BY CARY GINELL
When Cabrillo Music Theatre’s production of A Funny Thing Happened on the Way to the Forum is unveiled this Friday evening at the Thousand Oaks Civic Arts Plaza’s Scherr Forum, audiences will be treated to one of the most outrageously funny farces ever to hit the Broadway stage. The show made Zero Mostel a star, but over the years, it has also been a vehicle for other over-the-top talents like Phil Silvers and Nathan Lane. With a book written by Larry Gelbart and Burt Shevelove, the score was the first that was solely written by Stephen Sondheim. In his book, Finishing the Hat, Sondheim explained how difficult to write, yet ultimately satisfying the show was for him.
As a student of Oscar Hammerstein II, Sondheim ascribed to the notion that a song in a Broadway musical should be treated like a sonata, consisting of a statement, development, and recapitulation. Songs were meant to propel the action forward and, in Hammerstein’s immortal musicals with Richard Rodgers, used to intensify a moment or advance the story. Sondheim had faced a dilemma, however, because Forum was a farce, which, by definition, meant that its characters were not meant to be fleshed out, they were deliberately one-dimensional. Forum‘s broadly defined characters could be described as one-adjective/one-noun personalities: the conniving slave, the lecherous husband, the braggart warrior, etc. As a result, the songs performed by these cartoon characters had no reason to have any depth, nor any subtext or resonance.
In addition, since the book is so rife with jokes, puns, and comical uses of ancient Roman idioms, Sondheim reasoned that audiences needed spaces to catch their collective breaths from all the unrestrained hilarity. Thus, he constructed his songs as respites from the comedy, a throwback to the one-idea songs that occurred in musicals before the Rodgers & Hammerstein revolution. “I don’t think that farces can be transformed into musicals without damage,” Sondheim explained. “The tighter the plotting the better the farce, but the better the farce, the more the songs interrupt the flow and pace. Farces are express trains; musicals are locals. Savoring moments can be effective while a farce is gathering steam, but deadly once the train gets going.” This is why you will hear most of the songs in Act I of Forum, while, as the action hurtles toward the end of Act II, you will find fewer and fewer songs interrupting the comic mayhem.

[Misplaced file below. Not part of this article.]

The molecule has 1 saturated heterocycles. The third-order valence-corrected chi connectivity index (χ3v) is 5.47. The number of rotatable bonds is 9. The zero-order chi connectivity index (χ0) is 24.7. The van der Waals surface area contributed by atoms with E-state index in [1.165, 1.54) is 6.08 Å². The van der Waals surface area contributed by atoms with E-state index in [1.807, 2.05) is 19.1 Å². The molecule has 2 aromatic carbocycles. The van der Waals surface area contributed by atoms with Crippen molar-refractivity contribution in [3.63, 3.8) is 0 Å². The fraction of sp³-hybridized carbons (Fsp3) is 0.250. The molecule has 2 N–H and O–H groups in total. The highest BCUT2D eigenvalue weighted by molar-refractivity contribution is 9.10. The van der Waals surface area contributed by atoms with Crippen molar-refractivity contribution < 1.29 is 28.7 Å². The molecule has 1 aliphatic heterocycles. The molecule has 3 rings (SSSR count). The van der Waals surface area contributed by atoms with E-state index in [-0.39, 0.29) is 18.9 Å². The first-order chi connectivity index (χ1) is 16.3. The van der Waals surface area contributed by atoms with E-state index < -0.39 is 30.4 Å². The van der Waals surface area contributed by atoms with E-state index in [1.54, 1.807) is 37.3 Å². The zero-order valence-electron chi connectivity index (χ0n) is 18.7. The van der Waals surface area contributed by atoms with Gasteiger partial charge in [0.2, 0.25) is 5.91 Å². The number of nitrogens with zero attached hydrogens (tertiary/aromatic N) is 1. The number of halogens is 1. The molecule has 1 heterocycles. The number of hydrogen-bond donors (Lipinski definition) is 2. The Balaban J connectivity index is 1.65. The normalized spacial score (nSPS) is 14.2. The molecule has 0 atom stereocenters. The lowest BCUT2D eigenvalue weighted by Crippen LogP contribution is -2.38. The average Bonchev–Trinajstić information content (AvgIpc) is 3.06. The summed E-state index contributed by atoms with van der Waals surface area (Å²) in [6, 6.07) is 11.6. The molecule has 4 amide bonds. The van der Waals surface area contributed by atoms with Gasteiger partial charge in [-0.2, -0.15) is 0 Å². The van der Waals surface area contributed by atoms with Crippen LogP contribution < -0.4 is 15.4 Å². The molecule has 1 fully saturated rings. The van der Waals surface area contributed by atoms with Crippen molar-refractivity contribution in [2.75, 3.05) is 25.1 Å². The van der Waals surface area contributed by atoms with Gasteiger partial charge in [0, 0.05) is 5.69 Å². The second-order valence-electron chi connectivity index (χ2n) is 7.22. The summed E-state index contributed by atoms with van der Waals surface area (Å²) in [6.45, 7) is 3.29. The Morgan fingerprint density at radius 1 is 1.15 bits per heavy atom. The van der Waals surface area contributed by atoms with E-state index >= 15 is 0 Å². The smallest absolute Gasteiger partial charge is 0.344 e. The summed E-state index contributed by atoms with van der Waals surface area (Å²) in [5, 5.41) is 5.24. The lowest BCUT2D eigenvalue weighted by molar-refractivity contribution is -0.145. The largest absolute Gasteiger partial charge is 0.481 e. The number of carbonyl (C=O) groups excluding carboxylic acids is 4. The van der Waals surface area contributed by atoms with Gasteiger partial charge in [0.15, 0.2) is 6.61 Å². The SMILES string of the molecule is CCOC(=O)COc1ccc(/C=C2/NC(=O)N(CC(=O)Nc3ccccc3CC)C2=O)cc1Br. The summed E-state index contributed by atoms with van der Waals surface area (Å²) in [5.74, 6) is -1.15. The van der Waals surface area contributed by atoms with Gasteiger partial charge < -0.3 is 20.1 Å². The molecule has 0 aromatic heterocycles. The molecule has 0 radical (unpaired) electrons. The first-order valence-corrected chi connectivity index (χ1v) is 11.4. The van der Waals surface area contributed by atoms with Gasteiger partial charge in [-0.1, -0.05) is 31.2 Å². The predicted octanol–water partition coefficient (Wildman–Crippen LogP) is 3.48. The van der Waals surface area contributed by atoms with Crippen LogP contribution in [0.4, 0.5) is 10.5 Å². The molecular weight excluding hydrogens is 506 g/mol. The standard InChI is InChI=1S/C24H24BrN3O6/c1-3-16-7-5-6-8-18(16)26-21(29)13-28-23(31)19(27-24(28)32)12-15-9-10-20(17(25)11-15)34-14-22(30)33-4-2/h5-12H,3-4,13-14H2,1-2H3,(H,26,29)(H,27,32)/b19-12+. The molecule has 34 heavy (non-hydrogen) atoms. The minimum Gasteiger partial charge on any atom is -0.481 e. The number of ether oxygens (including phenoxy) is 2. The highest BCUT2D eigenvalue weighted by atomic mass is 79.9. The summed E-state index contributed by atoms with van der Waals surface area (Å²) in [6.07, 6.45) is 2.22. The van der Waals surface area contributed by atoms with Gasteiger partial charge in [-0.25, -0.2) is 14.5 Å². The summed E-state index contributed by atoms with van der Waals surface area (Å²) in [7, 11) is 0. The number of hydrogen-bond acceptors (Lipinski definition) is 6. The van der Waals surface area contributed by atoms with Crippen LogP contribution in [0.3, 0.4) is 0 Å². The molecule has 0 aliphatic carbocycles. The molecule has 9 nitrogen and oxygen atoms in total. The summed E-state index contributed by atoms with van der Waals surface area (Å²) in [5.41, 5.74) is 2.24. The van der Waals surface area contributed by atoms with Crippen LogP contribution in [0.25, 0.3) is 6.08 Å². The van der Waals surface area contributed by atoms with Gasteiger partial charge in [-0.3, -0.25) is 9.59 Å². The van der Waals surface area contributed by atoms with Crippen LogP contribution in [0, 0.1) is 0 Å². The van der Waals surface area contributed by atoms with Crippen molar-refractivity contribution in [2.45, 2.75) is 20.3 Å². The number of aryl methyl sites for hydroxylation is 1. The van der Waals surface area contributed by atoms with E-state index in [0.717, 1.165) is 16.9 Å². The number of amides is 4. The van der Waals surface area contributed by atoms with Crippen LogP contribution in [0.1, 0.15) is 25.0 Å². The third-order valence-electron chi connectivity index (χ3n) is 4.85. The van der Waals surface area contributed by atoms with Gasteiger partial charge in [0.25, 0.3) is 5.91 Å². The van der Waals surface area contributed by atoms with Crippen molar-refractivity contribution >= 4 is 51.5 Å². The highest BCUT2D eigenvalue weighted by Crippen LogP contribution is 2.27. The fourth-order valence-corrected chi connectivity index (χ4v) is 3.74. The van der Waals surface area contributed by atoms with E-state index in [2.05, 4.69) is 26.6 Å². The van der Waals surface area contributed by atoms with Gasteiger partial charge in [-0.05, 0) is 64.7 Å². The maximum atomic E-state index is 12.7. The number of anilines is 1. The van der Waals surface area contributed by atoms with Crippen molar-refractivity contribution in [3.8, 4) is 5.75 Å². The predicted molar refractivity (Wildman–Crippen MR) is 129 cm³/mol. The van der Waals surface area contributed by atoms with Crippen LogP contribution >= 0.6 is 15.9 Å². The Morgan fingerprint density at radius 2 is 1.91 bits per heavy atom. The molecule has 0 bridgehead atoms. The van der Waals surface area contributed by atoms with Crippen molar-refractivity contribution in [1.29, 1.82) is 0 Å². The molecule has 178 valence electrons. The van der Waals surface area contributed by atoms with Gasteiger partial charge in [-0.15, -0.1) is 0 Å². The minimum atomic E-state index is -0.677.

Hammerstein taught Sondheim that opening numbers can make or break a musical. Sondheim’s “Comedy Tonight” is one of the most brilliantly inventive, hilariously staged opening numbers in the history of musical comedy. The song is a telephone directory, a rhymed laundry list describing the upcoming anarchy that would make Cole Porter proud. When the show opened in New Haven, Connecticut, the opening number was a song called “Love Is in the Air,” which adequately described the show, but was received with indifference from audiences. After consulting with director/producer Jerome Robbins, Sondheim realized that “Love Is in the Air” telegraphed a light rather than a low comedy. “Tell the audience what the show is about,” Sondheim remembered Hammerstein telling him, and he proceeded to write a brand new song, still hummable, as “Love Is in the Air” was, but now delivering the potent, blatant, and straightforward message that Forum was not a gracefully filigreed show, but elegantly vulgar. “Love Is in the Air” was dropped and “Comedy Tonight” became the show’s hit opening number. The result changed what was headed toward an unmitigated disaster in the making into a three-year-long hit on Broadway.
So when you watch A Funny Thing Happened on the Way to the Forum, listen to how Sondheim ingeniously wove his songs into the fabric of the action, in direct opposition to the lessons he had learned from Hammerstein about character development and forwarding the action. The songs in Forum are one-dimensional, single-joke laundry lists that perfectly reflect the broadly drawn characters. They would be, as Sondheim as admitted, the most difficult songs he ever wrote, but among the most satisfying.
Cabrillo Music Theatre’s A Funny Thing Happened on the Way to the Forum plays for three weekends, beginning Friday, January 29. See the VC On Stage Calendar for dates and showtimes.